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Comparing Academically Homogeneous and Heterogeneous Groups in an Active Learning Physics Class

Journal of College Science Teaching—July/August 2020 (Volume 49, Issue 6)

By Michael Briggs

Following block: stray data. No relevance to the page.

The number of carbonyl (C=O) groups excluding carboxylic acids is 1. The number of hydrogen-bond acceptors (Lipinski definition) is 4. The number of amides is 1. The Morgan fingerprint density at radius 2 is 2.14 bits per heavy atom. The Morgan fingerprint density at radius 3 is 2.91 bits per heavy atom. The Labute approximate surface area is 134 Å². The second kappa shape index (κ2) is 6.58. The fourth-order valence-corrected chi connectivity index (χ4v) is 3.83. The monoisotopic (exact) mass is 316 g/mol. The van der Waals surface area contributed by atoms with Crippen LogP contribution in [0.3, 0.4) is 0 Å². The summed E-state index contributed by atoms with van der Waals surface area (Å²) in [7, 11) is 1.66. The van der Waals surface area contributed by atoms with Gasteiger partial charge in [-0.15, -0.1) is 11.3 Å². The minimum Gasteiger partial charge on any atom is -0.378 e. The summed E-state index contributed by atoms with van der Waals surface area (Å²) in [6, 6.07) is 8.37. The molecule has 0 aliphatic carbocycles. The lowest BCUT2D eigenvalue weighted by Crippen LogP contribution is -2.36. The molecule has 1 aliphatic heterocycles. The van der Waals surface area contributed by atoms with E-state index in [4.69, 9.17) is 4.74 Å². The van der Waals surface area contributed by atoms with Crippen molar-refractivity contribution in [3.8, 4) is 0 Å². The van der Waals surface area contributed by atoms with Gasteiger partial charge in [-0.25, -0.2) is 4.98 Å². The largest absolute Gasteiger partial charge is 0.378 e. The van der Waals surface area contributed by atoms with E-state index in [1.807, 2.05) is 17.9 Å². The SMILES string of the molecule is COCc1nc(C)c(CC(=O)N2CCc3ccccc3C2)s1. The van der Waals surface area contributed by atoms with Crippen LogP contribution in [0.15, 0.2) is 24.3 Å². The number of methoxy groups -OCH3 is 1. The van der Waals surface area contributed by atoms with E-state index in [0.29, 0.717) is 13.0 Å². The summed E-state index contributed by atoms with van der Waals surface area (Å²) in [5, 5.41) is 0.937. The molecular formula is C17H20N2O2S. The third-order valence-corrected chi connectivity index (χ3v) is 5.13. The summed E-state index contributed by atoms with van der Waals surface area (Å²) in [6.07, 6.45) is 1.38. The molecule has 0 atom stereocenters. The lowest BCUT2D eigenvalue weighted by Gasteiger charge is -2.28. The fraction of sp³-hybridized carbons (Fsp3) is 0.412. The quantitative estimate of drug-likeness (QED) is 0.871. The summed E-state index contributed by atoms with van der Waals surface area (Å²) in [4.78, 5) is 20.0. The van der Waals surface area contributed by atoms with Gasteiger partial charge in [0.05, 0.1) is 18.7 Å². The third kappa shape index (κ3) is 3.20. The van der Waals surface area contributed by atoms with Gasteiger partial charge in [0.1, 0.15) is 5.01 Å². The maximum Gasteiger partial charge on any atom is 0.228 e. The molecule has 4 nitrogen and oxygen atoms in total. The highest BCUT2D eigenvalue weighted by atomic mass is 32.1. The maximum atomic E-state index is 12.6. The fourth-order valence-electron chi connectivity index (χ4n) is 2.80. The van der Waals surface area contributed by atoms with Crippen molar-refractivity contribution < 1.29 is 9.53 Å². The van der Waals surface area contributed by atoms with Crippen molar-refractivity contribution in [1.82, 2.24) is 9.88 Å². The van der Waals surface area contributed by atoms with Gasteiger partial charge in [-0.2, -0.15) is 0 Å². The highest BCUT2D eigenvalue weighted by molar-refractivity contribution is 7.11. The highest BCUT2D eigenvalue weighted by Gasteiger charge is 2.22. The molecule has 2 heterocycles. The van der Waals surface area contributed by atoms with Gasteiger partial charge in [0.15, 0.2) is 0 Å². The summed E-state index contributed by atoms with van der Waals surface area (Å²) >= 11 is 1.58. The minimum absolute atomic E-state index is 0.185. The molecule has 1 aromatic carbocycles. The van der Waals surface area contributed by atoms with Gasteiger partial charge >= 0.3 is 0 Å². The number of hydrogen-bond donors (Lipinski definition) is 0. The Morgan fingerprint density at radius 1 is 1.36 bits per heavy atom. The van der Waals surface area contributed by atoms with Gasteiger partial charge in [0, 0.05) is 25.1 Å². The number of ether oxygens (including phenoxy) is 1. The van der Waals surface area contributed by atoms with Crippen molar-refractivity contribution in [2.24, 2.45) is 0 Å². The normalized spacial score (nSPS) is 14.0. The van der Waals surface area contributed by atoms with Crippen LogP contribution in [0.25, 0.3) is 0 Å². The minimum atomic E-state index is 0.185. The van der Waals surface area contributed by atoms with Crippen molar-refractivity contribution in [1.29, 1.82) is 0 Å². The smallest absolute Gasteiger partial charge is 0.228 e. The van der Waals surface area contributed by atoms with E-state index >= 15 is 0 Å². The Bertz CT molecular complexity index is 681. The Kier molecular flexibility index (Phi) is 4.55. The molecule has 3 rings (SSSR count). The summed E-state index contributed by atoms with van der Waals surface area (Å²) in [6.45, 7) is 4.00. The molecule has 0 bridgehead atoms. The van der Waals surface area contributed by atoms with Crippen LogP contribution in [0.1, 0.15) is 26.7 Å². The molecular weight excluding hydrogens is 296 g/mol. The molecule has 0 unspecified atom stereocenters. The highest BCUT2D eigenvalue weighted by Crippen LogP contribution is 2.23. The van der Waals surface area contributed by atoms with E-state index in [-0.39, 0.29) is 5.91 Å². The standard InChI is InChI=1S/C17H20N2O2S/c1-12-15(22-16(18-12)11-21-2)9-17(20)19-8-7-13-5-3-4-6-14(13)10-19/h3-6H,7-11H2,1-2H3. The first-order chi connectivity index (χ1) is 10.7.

Many methods have been developed for managing groups in active learning classes, but little research has been done on the effect of group structure itself. Results are presented for an active learning physics class in which half of the class was placed in academically homogeneous groups while the other half was in heterogeneous groups. Students were given the Conceptual Survey of Electricity and Magnetism as a pretest and posttest, and also filled out surveys on their experiences in their groups. The study was intended to be continued for three years, but was terminated halfway through the second semester as the evidence had become sufficiently compelling that placing half of the class in academically heterogeneous groups was placing them at a significant disadvantage. Student feedback, pretest, and posttest data indicated that low- and middle-performing students benefitted the most from academically homogeneous groups. Results for the one full semester of the study and the rationale for discontinuing are presented.






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